Poverty – broadly defined – is a social problem that stifles the right to life, liberty and pursuit of happiness. Ugandans need to regain freedom from want, freedom from fear and freedom to live in dignity. Today, in 2011, except a few families, Ugandans are absolutely poor (in the sense that they cannot meet basic necessities of life). They are sick, getting insane and selling their children to make ends meet. They are undereducated, poorly fed, poorly sheltered, poorly clothed and unemployed.
Maternal mortality is rising and undernourished women are producing underweight children with permanent physical and mental disabilities thus undermining human capital formation. Maximum brain development is stifled because of poor diet during the first three years of life from conception. And Ugandans have the lowest life expectancy in the whole of East Africa, reflecting the lowest level of the standard of living.
Ugandans still use primitive implements such as hand hoes and machetes. They broadcast seed by hand, weed by hand, harvest by hand and grind the grain by hand as was done in medieval times.
Fourth appearance on Radio Munansi
Greetings fellow Ugandans and friends
In this session I wish to share with you why in Uganda land is life and cannot be sold or leased to outsiders as is being done by NRM government.
1. Every human being needs land for a house, factory, recreation, garden, final resting place or a combination of all these functions.
2. Thus, every Ugandan whether educated, urban dweller, wage earner or not should have a piece of land. President Museveni stressed this point of land ownership when he addressed the United Nations General Assembly in New York on September 23, 2008. He stated that in Uganda all families own land. This point was well received by the audience.
3. Land ownership is especially vital for those who do not have non-agricultural skills.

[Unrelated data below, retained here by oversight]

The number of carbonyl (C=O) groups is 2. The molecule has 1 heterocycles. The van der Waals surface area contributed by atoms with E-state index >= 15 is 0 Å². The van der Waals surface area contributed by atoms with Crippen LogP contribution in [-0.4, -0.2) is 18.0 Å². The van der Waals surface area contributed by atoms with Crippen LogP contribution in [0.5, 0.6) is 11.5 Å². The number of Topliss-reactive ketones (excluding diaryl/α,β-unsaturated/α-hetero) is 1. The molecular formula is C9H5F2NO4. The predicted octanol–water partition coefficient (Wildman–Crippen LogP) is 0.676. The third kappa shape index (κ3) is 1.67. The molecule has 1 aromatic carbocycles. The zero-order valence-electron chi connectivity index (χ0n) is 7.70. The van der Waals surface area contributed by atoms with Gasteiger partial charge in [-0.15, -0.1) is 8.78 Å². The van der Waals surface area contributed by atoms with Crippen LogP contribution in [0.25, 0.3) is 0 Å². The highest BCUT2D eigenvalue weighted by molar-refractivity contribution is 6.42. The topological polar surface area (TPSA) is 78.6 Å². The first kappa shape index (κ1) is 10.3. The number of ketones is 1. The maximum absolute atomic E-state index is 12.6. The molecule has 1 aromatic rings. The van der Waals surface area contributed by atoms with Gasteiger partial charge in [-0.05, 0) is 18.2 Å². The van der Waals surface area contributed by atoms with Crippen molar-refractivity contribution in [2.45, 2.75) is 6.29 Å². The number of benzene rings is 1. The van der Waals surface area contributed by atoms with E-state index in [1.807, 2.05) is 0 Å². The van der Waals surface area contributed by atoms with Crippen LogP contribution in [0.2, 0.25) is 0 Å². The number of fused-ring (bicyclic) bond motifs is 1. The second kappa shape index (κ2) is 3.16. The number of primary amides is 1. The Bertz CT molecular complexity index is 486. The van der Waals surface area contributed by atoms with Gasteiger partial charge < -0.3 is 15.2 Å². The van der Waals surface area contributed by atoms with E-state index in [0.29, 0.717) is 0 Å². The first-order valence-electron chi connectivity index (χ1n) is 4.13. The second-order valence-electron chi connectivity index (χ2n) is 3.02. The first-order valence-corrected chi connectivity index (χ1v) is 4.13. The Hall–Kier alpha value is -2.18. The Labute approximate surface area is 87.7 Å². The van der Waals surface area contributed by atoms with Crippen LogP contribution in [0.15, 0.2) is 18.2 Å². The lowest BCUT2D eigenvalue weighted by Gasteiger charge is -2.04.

4. Based on how an urban area is defined, some 90 percent of Ugandans still derive their livelihood from land.
5. The issue of land occupied the attention of colonial authorities. After serious debate between London and Entebbe taking into consideration the failure of European plantation agriculture in the 1920s, the colonial administration decided that Uganda’s land would be owned and worked virtually by Uganda peasants.
I have read, listened to debates and conversed with many people in Burundi, DRC, Rwanda, Uganda and the United Nations in New York to find out why Rwanda authorities – government and armed forces – are not held accountable for the atrocities they are reported to have committed since 1990 when RPF (Rwanda Patriotic Front) invaded Rwanda and are still committing in Eastern DRC and Rwanda itself.
In January/February 2010, I spent thirty days in Burundi, DRC and Rwanda and conversed with many people from all walks of life. I got a lot of information mostly from informal and anonymous conversations. The following information is what I have collected before, during and after the mission. I am making this contribution in an effort to find a durable solution to the challenges not only in Rwanda but in the Great Lakes region as a whole.
Some developments have emboldened Rwanda government (and its army) to do what it wants with impunity. Here are some of them.